Pro golfer Michele Redman’s eagle eye for finance [classic article]

Michele Redman started out as a tennis prodigy, but by 11, she switched to golf. Her father was a golf-playing car salesman and her mother was a secretary; they joined a local country club to foster her talent. She became the 1983 Ohio State Junior champion. In 1986, she was a quarterfinalist in the U.S. Women’s Amateur and that same year finished as second low amateur in the U.S. Women’s Open.

She played collegiate golf at Indiana University, majoring in public finance and management. At Indiana, she won four college tournaments, twice was named an All-American and four times earned All-Big Ten Conference honors. In addition, she was the Big Ten Conference champion in 1987. In 1999, she crossed the $1 million milestone in career earnings.

Michele Redman has two LPGA wins to her name: the 1997 JAL Big Apple Classic and 2000 First Union Betsy King Classic.

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Her year’s earnings are $552,317.00, and her career earnings are $2,372,301, ranking her 38th on the LPGA career-money list. She is currently ranked ninth in the world golf rankings. In 2000, she finished 10th on 2000 LPGA year-end money list. This year alone, she has traveled the world, playing for such tournaments as Welch’s/Circle K championship, Kraft-Nabisco championship, the Chick-fil-A championship, the Kellogg-Keebler Classic, the Evian Masters and the U.S. Women’s Open.

Redman represents Target, DSW Shoe Warehouse and GlaxoSmithKline.

Bankrate: How long do you spend working on golf every day?

Michele Redman: On the road, I spend eight to 10 hours playing golf. Every couple of days, I may play for just three or four.

Bankrate: What other physical training do you do?

Michele Redman: I work out, lifting weights, three to four times a week, one to two times a week if I’m traveling.

Bankrate: Are you good at any other sports?

Michele Redman: I’m good at Ping-Pong and pool; I don’t really play tennis anymore. I’m good at anything that requires hand-eye coordination. I stay away from a lot of sports, like volleyball, to avoid injuries.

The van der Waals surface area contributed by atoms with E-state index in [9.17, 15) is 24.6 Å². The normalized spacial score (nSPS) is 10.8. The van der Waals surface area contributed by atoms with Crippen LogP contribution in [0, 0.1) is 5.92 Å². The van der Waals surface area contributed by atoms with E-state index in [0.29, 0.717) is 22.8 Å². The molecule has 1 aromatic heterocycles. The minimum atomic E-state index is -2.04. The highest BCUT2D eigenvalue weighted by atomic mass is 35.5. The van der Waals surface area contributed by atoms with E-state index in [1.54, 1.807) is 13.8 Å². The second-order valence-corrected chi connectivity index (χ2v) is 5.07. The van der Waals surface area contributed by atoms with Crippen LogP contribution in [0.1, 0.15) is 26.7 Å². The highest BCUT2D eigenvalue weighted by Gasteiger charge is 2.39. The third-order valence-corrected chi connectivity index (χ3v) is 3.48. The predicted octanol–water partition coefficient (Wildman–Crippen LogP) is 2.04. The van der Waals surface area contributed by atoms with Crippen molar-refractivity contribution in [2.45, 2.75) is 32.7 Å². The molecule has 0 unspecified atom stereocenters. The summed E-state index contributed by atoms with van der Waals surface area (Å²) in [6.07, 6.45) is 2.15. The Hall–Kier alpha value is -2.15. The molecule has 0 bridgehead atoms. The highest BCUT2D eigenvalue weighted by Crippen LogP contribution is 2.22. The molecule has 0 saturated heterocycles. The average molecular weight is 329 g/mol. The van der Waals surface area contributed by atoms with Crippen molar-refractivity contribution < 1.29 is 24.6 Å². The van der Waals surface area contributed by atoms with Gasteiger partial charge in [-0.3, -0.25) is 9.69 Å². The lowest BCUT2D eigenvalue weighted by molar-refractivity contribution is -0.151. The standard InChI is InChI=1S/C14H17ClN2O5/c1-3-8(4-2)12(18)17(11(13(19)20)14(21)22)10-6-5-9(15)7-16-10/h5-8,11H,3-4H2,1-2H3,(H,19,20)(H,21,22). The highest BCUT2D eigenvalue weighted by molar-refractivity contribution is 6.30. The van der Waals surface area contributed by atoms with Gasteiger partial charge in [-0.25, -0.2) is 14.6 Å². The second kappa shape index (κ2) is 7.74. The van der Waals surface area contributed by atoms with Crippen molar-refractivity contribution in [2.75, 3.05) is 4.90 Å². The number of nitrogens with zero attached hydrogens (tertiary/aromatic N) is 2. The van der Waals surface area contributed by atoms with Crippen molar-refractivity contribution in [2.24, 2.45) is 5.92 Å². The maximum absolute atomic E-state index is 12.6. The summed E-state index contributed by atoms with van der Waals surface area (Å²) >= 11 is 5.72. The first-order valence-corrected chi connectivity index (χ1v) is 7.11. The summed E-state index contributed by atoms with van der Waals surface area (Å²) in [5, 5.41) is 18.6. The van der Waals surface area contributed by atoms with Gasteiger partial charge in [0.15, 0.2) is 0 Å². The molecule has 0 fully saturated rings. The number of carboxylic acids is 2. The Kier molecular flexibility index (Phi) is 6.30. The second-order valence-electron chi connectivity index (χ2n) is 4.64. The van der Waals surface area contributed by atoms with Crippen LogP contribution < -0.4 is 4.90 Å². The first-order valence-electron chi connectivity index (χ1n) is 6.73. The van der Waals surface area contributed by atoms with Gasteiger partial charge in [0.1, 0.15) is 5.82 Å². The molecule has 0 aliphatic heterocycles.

Bankrate: Do you feel that there are unfair pressures on women athletes to not just be athletes, but also sex symbols?

Michele Redman: No. We do work at our appearance, though. It helps us. They say that we’re more approachable, more fan-friendly than the men.

Bankrate: Is there a market for a senior LPGA?

Michele Redman: Yeah, there is. They had three events in 2002 and they’re planning six for 2003.

Bankrate: You secured sponsorships with corporations all by yourself. How did you approach the companies? How did you pick the companies to work with, image-wise?

Michele Redman: I was just lucky; I met the corporate sponsors at a tournament. I have been fortunate that they were good companies. I always want the deal to be beneficial to both sides.

Bankrate: How has that changed since you are represented now?

Michele Redman: I couldn’t have gotten the DSW deal without an agent. It’s nice to have help in scheduling.

Bankrate: Golfers only make money when they are sponsored or when they win. Is that a lot of pressure on you?

Michele Redman: It is — golf is unique in that way. You earn what you are paid, so I think the fans respect you more.

Bankrate: How do you decide when to sit out a tournament?

Michele Redman: I try to play for three or four weeks, then take a week off. I take off one or two weeks in the summer. Listen, I’ve been playing since I was 11, so you know when you have to take the time off.

Bankrate: How long do you want to play golf?

Michele Redman: As long as I’m in good shape and I’m competitive. That’s important to me, that I’m still competitive.

Bankrate: If you couldn’t play golf, what would you do?

Michele Redman: I would do sales or coach collegiate golf. I’d really like to do that. With my degree in public finance and management, it’s useful for almost anything.

Bankrate: There are lots of marketing items associated with golf: apparel, equipment, course design. What things are oversaturated and where is there growth potential?

Michele Redman: Clubs are over saturated, because they’re expensive and they can only do so much. There is a market for introductory lessons that are less expensive.

Bankrate: Do you manage your own money?

Michele Redman: No, but I do my own expenses and account balancing.

Bankrate: What investments do you have?

Michele Redman: Bonds and stocks, mutual funds. I have a house in Minneapolis.

Bankrate: What’s a good investment for a golfer to make: joining a country club, equipment, lessons?

Michele Redman: Woods — make sure you have the right shaft.

Bankrate: What’s a waste of money for a golfer?

Michele Redman: Some of those things you see on the infomercials that people stay up all night to watch, the “golf aids.” Tapes can get overdone. Everyone has his or her own idea of golf. You need to stick to one idea. One way of instruction is better than several.

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